Furthermore, Namibia is one of the 10 African countries that had a change of leadership since 2007.
The others are Egypt, Guinea Bissau, Kenya, Nigeria, Senegal, Somalia, Tanzania and Tunisia. On cross-border tensions, Namibia is at peace with its neighbours and got a score of 100, while on the issue of political refugees it got a high of 98.6.
Namibia’s performance in other categories was ranked as follows: human rights 75.5; political participation 81.5; civil society participation 83.4, free and fair elections 89.9; civil liberties 79.2; human rights conventions 71.4; customs procedures 66.4; business bureaucracy and red tape 66.7; investment climate 72.2.
On the provision of welfare services under the human development category, Namibia got 72, on social safety net it received 76.9 and on narrowing the income gap Namibia got a mere 37.3, whereas on employment creation it received 51.4, on educational provision 83.9 and on quality of education 66.7.
In short, I am proudly stating that as the ECN under my stewardship we are making our nation proud on the continent and worldwide. In short, we walk the talk of democracy and free, fair and credible elections.
KT: Do you have sufficient staff and is ECN adequately funded?
PI: The current staff establishment only makes provision for 53 permanent posts and is complemented by a staff component of 127 temporary employees placed both at head office and regional level.
The temporary staff at head office provides support services to the institution in different divisions and sections, while the majority temporary staff at regional level provides voter and civic education.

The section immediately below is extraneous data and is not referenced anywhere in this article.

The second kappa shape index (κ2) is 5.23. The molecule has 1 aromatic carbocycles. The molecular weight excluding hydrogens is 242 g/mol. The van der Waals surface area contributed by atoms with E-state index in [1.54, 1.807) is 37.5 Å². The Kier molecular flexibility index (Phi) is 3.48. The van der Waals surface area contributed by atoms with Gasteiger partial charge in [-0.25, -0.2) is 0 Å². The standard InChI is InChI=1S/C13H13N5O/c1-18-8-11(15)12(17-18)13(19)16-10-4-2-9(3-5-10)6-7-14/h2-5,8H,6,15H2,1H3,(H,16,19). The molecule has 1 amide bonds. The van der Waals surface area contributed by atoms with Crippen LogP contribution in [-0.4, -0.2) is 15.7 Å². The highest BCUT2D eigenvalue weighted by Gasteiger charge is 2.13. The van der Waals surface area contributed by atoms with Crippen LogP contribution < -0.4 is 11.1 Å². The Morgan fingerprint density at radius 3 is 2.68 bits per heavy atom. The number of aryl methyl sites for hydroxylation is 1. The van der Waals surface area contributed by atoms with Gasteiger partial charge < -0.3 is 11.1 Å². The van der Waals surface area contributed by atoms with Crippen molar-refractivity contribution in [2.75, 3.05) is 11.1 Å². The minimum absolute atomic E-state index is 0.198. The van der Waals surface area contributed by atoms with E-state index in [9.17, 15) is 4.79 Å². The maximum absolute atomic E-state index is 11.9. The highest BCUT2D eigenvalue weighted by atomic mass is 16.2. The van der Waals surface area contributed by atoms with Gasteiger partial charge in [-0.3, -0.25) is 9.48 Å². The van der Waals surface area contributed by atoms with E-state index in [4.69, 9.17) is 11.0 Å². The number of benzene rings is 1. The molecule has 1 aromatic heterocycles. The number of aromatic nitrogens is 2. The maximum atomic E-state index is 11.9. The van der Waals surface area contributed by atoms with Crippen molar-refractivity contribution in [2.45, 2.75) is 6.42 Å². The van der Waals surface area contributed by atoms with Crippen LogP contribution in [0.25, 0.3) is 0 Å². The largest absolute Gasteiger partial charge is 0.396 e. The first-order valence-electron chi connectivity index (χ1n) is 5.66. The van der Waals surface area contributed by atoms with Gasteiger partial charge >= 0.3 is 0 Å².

Such a situation is not suitable and we urgently need more permanent staff. Currently, the ECN is preparing to request adjustments to be made on the existing organisational structure. On financial matters, we must clearly state that our government has always funded all Namibian elections adequately and we remain thankful.
KT: In your view, what areas need to be improved at ECN?
PI: We need more specialised staff, especially in the areas of ICT (information and communication technology) infrastructure and risk management. Today, the issue of security remains a major challenge at the ECN. Since we are the custodians of Namibian elections, all aspects relating to security must be comprehensively addressed and implemented.
KT: Should you be requested to go for another term, will you entertain such a request?
PI: According to the Electoral Act, Section 17, the chief electoral officer must notify the Chairperson of the Commission to invite by notice in at least two daily newspapers circulating throughout Namibia any person who complies with the qualifications of and criteria for appointment as the chief electoral officer, to apply in writing for the appointment. I have already given such notification.
KT: Any other information that you would like to share with us?
PI: As my tenure is coming almost to an end, my message is captured in a few words: Let the spirit of hope, optimism and courage prevail. I remain thankful to the Government of the Republic of Namibia, to political parties, to the print and electronic media, civic organisations, to religious and traditional institutions, and the Namibian nation for their support throughout my tenure.